as the media orchestrates its backlash.
They have given the people their hour of outrage
and the chance to point the finger;
after all, in the end, the stomach lurches;
too much revulsion chills the blood.
Now the story is an old one;
as it overflows the gutter
its effluent threatens high places;
it comes with a stink of something rank
that promises to shift us from our peace.
So now the big wheel spins again
and the story, this time, is 'injustice':
how lives are 'trashed' and health is 'destroyed'
by the willful, spiteful calumnies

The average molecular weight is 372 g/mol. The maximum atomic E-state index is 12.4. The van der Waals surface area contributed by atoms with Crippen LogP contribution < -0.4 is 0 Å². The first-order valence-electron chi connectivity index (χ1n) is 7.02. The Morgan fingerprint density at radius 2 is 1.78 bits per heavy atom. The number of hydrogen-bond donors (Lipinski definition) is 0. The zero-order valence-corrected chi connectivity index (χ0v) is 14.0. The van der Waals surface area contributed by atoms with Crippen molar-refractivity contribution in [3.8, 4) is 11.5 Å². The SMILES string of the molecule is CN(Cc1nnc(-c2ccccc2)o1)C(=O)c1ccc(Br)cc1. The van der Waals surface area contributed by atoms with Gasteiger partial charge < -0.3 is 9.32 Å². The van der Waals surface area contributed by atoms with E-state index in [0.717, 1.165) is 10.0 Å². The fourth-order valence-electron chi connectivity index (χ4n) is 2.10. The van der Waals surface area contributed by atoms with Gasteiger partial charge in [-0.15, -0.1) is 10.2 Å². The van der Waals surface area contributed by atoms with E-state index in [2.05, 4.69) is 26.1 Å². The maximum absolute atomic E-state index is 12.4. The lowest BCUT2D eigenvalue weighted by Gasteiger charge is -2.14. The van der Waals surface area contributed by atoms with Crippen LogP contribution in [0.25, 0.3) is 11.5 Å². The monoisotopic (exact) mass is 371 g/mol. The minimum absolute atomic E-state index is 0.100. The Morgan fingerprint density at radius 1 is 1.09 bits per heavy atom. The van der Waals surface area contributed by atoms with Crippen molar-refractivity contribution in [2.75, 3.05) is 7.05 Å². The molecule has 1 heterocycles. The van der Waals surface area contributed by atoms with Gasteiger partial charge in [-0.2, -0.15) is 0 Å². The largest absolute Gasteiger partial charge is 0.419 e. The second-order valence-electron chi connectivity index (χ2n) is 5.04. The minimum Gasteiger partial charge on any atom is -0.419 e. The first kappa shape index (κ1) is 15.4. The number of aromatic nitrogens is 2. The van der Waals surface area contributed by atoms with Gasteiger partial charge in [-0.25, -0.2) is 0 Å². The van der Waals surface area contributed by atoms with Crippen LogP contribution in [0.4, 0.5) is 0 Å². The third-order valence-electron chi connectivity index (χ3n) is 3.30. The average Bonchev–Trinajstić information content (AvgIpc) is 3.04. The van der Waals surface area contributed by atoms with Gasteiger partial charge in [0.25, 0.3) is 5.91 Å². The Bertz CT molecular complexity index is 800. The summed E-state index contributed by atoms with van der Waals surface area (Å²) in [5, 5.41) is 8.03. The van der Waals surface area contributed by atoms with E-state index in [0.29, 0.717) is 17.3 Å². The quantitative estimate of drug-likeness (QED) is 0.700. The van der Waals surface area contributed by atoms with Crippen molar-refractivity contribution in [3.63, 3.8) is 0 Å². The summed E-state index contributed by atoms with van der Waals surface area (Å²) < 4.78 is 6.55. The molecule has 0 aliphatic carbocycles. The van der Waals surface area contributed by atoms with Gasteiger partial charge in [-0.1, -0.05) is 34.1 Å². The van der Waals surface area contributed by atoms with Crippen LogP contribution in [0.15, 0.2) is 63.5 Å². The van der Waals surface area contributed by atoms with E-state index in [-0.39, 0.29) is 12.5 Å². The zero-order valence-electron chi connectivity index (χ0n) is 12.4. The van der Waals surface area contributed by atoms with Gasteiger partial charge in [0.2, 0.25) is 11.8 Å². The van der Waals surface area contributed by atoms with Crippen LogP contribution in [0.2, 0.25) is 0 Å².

of 'fantasists' who for legal reasons,
cannot be 'named' or 'shamed';
and there are pictures to persuade us
of these men's great pain and remind us
how they suffer in their frailty;
the photographs and the headlines grow
reflecting the 'size' of the name.
On Facebook, meanwhile, the tide has turned
and some of us are sensing a sea-change.
The world has heard enough for now
of the anguish of children long grown;
but some of us know, too, from the inside out,
how innocence may shatter in a moment
and how hard it is when there are no photographs
to bring to the world the lifelong cost
of our 'historic' pain.
Rolf Harris Trial
Abigail Wyatt writes poetry and short fiction. She lives near Redruth in Cornwall.